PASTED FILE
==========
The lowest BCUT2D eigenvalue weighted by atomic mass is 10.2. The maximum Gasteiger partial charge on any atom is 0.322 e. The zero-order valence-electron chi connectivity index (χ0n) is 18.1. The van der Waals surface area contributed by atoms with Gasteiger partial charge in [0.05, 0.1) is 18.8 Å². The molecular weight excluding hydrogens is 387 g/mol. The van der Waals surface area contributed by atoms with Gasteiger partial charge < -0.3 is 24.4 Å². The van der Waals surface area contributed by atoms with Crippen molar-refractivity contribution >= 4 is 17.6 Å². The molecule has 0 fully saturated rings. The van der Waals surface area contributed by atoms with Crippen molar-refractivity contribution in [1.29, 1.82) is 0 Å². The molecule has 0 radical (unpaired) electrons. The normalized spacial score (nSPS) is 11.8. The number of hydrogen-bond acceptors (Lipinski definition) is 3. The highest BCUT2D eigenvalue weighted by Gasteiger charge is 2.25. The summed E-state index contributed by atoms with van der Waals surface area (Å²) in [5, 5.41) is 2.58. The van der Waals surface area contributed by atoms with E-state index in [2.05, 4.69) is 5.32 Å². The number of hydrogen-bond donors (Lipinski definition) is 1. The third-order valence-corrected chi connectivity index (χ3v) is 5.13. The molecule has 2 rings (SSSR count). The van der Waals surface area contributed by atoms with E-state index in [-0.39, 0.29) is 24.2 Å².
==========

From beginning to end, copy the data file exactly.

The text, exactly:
The lowest BCUT2D eigenvalue weighted by atomic mass is 10.2. The maximum Gasteiger partial charge on any atom is 0.322 e. The zero-order valence-electron chi connectivity index (χ0n) is 18.1. The van der Waals surface area contributed by atoms with Gasteiger partial charge in [0.05, 0.1) is 18.8 Å². The molecular weight excluding hydrogens is 387 g/mol. The van der Waals surface area contributed by atoms with Gasteiger partial charge < -0.3 is 24.4 Å². The van der Waals surface area contributed by atoms with Crippen molar-refractivity contribution >= 4 is 17.6 Å². The molecule has 0 fully saturated rings. The van der Waals surface area contributed by atoms with Crippen molar-refractivity contribution in [1.29, 1.82) is 0 Å². The molecule has 0 radical (unpaired) electrons. The normalized spacial score (nSPS) is 11.8. The number of hydrogen-bond acceptors (Lipinski definition) is 3. The highest BCUT2D eigenvalue weighted by Gasteiger charge is 2.25. The summed E-state index contributed by atoms with van der Waals surface area (Å²) in [5, 5.41) is 2.58. The van der Waals surface area contributed by atoms with E-state index in [2.05, 4.69) is 5.32 Å². The number of hydrogen-bond donors (Lipinski definition) is 1. The third-order valence-corrected chi connectivity index (χ3v) is 5.13. The molecule has 2 rings (SSSR count). The van der Waals surface area contributed by atoms with E-state index in [-0.39, 0.29) is 24.2 Å².